Menus Subscribe Search

Follow us

Quick Studies


Reality Shows ’16 and Pregnant’ and ‘Teen Mom’ Teach Teen Viewers Nothing

• January 10, 2014 • 12:13 PM

16 and Pregnant. (Photo: Courtesy of MTV)

Though the programming is marketed as a public service, “heavy viewers” have terribly misguided ideas about teenage motherhood.

Despite the creator’s insistence that bad MTV reality shows about teenage mothers are designed to “tell the honest, unpleasant truth of teen pregnancy in America” and provide some kind of nebulous public service, new research by professors of communication at Indiana University and University of Utah shows that “heavy viewers” are actually clueless about the realities of having a child at a young age.

Instead, the most dedicated fans among the 185 high school teenagers (between the ages of 14 and 18) surveyed were more likely to be under the impression that “teen mothers have an enviable quality of life, a high income and involved fathers.” Only 20 percent of young men admitted to watching the shows, but the correlation also crossed gender lines.

Though the stars are reportedly paid more than $60,000 and regularly have tabloids chasing after them, almost 50 percent of real teen mothers never graduate from high school and pull in $6,500 annually “over their first 15 years of parenthood.” They also have unhealthy babies that end up living terrible lives, with “poorer educational achievement, life satisfaction, and personal income.”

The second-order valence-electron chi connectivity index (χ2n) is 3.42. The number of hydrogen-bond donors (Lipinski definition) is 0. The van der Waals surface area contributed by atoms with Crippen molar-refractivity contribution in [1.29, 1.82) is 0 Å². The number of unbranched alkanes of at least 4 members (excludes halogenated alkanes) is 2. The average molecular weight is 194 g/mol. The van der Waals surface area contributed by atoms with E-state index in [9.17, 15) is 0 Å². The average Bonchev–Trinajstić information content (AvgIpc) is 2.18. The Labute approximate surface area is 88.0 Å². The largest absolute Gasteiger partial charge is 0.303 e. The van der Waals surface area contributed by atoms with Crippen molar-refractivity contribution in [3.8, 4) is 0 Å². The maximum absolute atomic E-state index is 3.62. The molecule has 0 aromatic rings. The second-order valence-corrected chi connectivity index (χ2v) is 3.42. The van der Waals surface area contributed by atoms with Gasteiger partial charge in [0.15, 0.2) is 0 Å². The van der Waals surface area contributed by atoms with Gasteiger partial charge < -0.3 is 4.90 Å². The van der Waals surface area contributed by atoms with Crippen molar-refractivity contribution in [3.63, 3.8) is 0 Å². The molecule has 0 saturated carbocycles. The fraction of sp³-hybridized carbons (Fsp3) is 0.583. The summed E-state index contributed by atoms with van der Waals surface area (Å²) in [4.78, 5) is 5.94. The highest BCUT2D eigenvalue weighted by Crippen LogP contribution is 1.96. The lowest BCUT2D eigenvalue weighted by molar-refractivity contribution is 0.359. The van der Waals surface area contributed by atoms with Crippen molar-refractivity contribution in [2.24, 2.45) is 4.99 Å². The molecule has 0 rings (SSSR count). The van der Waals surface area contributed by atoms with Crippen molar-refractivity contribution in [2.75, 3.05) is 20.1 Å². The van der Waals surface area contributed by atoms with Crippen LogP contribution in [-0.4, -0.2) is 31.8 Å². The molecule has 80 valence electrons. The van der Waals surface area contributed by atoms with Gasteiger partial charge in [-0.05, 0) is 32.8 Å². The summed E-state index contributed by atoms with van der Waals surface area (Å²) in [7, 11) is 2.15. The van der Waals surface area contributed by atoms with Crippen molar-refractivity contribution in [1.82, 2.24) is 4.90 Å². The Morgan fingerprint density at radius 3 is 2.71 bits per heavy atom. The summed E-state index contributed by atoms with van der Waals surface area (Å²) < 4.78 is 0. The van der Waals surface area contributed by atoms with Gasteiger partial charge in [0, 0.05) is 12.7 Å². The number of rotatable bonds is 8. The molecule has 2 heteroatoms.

Though the researchers were not allowed to ask about sexual behavior, they concluded that false perceptions might also lead the teens to have unsafe sex. “This study makes a valuable contribution because it links exposure to specific content — teen mom reality programming — to teens’ perceptions of teen motherhood,” the researchers wrote. “While it would be inappropriate to suggest that viewing these programs is the cause of teen pregnancy, one might consider it a contributing factor.”

Ryan Jacobs
Associate Digital Editor Ryan Jacobs joined Pacific Standard from The Atlantic, where he wrote for and produced the magazine’s Global and China channels online. Before that, he was a senior editorial fellow at Mother Jones. Follow him on Twitter @Ryanj899.

More From Ryan Jacobs

Tags: , , ,

If you would like to comment on this post, or anything else on Pacific Standard, visit our Facebook or Google+ page, or send us a message on Twitter. You can also follow our regular updates and other stories on both LinkedIn and Tumblr.

A weekly roundup of the best of Pacific Standard and, delivered straight to your inbox.

Follow us

Subscribe Now

Quick Studies

Banning Chocolate Milk Was a Bad Choice

The costs of banning America's favorite kids drink from schools may outweigh the benefits, a new study suggests.

In Battle Against Climate Change, Cities Are Left All Alone

Cities must play a critical role in shifting the world to a fossil fuel-free future. So why won't anybody help them?

When a Romance Is Threatened, People Rebound With God

And when they feel God might reject them, they buddy up to their partner.

How Can We Protect Open Ocean That Does Not Yet Exist?

As global warming melts ice and ushers in a wave of commercial activity in the Arctic, scientists are thinking about how to protect environments of the future.

What Kind of Beat Makes You Want to Groove?

The science behind the rhythms that get you on the dance floor.

The Big One

One state—Pennsylvania—logs 52 percent of all sales, shipments, and receipts for the chocolate manufacturing industry. March/April 2014